University Leader not lost, temporarily relocated online
This will be the first and last issue of the semester for the University Leader.
Following last year’s Student Government Association Allocations process, the paper faced a serious budget cut.
The Leader requested $52,250 for the 2012-13 school year. After looking at estimated base salaries and to-date expenditures for salaries, the Allocations committee cut the amount to $29,015.45.
Once the bill reached the Senate floor, the topic of excess papers on campus became an issue. A $9,250 cut to the publishing fee was then recommended by Sen. Tyler Clark, senior, and approved by a majority vote.
Clark has denied he moved for the cut and declined to comment further.
“I think the funding cut was a huge mistake, it was a careless cut. They don’t think people read us and I don’t know why,” said senior Molly Walter, Editor-in-Chief of the Leader.
It also was proposed the Leader be printed twice monthly rather than once a week to cut down on excess papers.
However, the Leader is in a multi-year contract with the Hays Daily News that is in effect until Aug. 15, 2015.
The contract stipulates that the Leader print once a week for 16 weeks during the fall semester and 15 during the spring semester.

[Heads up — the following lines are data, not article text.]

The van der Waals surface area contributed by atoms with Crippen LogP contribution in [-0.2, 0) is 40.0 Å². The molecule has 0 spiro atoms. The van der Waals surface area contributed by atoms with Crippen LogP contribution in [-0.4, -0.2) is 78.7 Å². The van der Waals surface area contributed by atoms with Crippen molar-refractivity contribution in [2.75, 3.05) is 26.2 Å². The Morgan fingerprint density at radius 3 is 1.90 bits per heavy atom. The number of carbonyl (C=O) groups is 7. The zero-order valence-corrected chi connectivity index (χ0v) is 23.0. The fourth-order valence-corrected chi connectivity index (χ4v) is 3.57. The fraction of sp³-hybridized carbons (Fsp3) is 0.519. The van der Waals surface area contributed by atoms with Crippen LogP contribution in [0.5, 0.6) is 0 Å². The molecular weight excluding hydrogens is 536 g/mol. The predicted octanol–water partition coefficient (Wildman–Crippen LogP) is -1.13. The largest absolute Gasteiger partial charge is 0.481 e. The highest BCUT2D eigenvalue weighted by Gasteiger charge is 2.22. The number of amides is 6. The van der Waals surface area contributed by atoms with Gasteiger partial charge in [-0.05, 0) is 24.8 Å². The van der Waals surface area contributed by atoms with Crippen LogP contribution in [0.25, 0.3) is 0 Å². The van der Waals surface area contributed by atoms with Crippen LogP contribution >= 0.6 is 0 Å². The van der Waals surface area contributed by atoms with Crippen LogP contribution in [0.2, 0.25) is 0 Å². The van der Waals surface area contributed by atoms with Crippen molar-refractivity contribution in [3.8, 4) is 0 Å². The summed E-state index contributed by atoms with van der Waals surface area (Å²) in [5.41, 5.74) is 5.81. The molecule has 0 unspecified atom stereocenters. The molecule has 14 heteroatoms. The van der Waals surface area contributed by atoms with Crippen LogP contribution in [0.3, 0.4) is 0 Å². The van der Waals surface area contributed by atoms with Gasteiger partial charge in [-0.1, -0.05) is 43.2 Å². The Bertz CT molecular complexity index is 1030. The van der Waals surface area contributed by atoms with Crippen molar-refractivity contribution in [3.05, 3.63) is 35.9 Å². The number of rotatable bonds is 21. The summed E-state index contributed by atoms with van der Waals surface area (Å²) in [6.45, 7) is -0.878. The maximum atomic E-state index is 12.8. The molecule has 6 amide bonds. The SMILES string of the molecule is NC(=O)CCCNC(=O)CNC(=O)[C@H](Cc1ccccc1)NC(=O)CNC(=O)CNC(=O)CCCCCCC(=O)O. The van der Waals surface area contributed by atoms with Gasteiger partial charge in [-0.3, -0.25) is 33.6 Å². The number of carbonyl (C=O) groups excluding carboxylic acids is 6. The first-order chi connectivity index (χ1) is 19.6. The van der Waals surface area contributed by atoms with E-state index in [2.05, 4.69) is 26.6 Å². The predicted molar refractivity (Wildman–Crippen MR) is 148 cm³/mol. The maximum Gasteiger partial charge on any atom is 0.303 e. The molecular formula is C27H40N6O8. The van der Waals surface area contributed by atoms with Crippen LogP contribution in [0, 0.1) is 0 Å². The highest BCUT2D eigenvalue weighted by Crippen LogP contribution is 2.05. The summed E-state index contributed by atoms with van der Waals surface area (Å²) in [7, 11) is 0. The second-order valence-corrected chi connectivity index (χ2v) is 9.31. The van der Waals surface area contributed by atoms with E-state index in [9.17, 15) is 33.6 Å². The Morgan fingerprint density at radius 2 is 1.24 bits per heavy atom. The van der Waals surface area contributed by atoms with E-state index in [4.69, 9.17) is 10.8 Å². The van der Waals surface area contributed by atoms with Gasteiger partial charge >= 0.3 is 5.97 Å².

“The senate did not know there was a multi-year contract, and typically we don’t allow organizations to enter into multi-year contracts because we fund individual years and we can’t guarantee that the money will be there,” said senior Jessica Tormey, who served as Allocations chairwoman last year.
She was on the committee for a year before becoming the chairwoman, a position she held for two years. She is currently the treasurer for the Allocations Committee.
This cut the final funding for the Leader to $19,765.45 for the 2012-13 school year.
The projected advertising income for the 2012-13 school year was $15,000. The first se- mester total for ad sales was $5,953.55, about $1,500 below the projected numbers for the first semester.
With the budget constraints and lack of advertising, the paper can no longer afford to run a print edition for the remainder of the semester.
“I think people will be upset, but not upset enough to do anything about it. I think that is a glaring issue with society; they put their issues on Facebook, then go on with their life,” Walter said.